contributing to efficient price formation and increased liquidity in the market.
Aggressive HFTr adopt predatory behaviours that manipulate markets,
eroding market participants trust.
Strategies and automated trading systems should plan their trading
decisions process basing it on fairness, prudence and diligence principles.
These principles are the basis of good governance. Adoption of quality
management systems able to guarantee the fulfillment of the eight strands of
good governance must become the real competitive advantage of HFT firms.
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A market should be the purest form of exchange with willing buyers and sellers, with perfect information, agreeing on a price for a stock or commodity. Unfortunately, there are sophisticated computer systems sometimes located in the very building that house the stock or commodity exchange servers, and those computers can execute millions of trades per second. Those computers are even allowed to secretly view available trades before the rest of the general public and sometimes those trades are even clandestinely made, without any broadcast of the buy or sell prices to others. What is clear is that far from being a pure form of exchange, today’s market is heavily skewed, with the average consumer being the loser.
In November 2011, the SEC completed the implementation of a ban on naked market access. In the US, this ban is a rare occurrence of a market-wide regulation that impacted high-frequency quoting and trading activity. We show that the ban resulted in a significant decline in quote submissions and trade executions, accompanied by a notable decline in trading costs. We also find that liquidity demanders became less informed, and short-term price efficiency declined. Using the ban as an instrument to examine the effect of quote intensity on market quality, we document that the type of quoting activity that was reduced by the ban is associated with higher execution costs.
This paper analyzes the May 6 2010 Flash Crash using public and proprietary trade data on E-mini (S&P500 future) and SPY (S&P500 ETF). Price cointegration broke down one minute before the E-mini halt and prices collapsed. A large seller, whose E-mini trading reportedly contributed to the crash, was relatively inactive in this period. Her net sells were only 4% of total E-mini net sells. Yet, their long-run price impact was 19 times higher. Most of it kicks in after 300 milliseconds when other traders suddenly aggressively sell. Further findings are (i) the large seller paid a disproportionately large ‘price pressure’, (ii) before the halt, she did not find ‘fundamental buyers’ in the E-mini market, after the halt she did (perhaps necessarily so due to broken arbitrage), and (iii) she sold more aggressively when bid depth was large, after positive midquote returns, and the more she fell short of a 9% volume target.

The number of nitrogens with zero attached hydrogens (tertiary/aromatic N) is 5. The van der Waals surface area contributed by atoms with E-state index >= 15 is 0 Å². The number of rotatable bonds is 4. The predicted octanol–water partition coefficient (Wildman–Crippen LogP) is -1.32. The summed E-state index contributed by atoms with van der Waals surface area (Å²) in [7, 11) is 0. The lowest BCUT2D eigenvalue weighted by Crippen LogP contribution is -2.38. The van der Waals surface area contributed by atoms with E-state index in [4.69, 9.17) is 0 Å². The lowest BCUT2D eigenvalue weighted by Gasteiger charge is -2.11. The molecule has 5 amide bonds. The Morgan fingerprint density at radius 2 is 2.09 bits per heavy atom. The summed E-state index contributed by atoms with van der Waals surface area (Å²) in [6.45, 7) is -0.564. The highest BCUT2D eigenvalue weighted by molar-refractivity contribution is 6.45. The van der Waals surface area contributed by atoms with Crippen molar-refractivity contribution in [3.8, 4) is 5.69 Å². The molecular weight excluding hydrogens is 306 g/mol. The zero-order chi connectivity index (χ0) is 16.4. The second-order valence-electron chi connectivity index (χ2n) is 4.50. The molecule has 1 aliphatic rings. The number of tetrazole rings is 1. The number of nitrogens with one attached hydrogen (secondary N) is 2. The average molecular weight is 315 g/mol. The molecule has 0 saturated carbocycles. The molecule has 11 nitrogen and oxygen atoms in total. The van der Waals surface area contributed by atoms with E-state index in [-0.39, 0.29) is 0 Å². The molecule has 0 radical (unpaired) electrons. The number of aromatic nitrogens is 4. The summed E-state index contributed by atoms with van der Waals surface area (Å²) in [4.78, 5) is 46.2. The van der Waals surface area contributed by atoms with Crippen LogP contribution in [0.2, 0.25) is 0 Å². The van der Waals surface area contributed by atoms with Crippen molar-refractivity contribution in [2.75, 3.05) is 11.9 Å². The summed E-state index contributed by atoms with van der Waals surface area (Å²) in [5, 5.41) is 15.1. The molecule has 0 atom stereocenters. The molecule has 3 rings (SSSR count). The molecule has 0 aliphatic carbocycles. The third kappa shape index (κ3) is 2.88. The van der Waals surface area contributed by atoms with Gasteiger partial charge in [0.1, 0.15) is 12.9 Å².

This paper reviews recent theoretical and empirical research on high-frequency trading (HFT). Economic theory identifies several ways that HFT could affect liquidity. The main positive is that HFT can intermediate trades at lower cost. However, HFT speed could disadvantage other investors, and the resulting adverse selection could reduce market quality.Over the past decade, HFT has increased sharply, and liquidity has steadily improved. But correlation is not necessarily causation. Empirically, the challenge is to measure the incremental effect of HFT beyond other changes in equity markets. The best papers for this purpose isolate market structure changes that facilitate HFT. Virtually every time a market structure change results in more HFT, liquidity and market quality have improved because liquidity suppliers are better able to adjust their quotes in response to new information.Does HFT make markets more fragile? In the May 6, 2010 Flash Crash, for example, HFT initially stabilized prices but were eventually overwhelmed, and in liquidating their positions, HFT exacerbated the downturn. This appears to be a generic feature of equity markets: similar events have occurred in manual markets, even with affirmative market-maker obligations. Well-crafted individual stock price limits and trading halts have been introduced since. Similarly, kill switches are a sensible response to the Knight trading episode.Many of the regulatory issues associated with HFT are the same issues that arose in more manual markets. Now regulators in the US are appropriately relying on competition to minimize abuses. Other regulation is appropriate if there are market failures. For instance, consolidated order-level audit trails are key to robust enforcement. If excessive messages impose negative externalities on others, fees are appropriate. But a message tax may act like a transaction tax, reducing share prices, increasing volatility, and worsening liquidity. Minimum order exposure times would also severely discourage liquidity provision.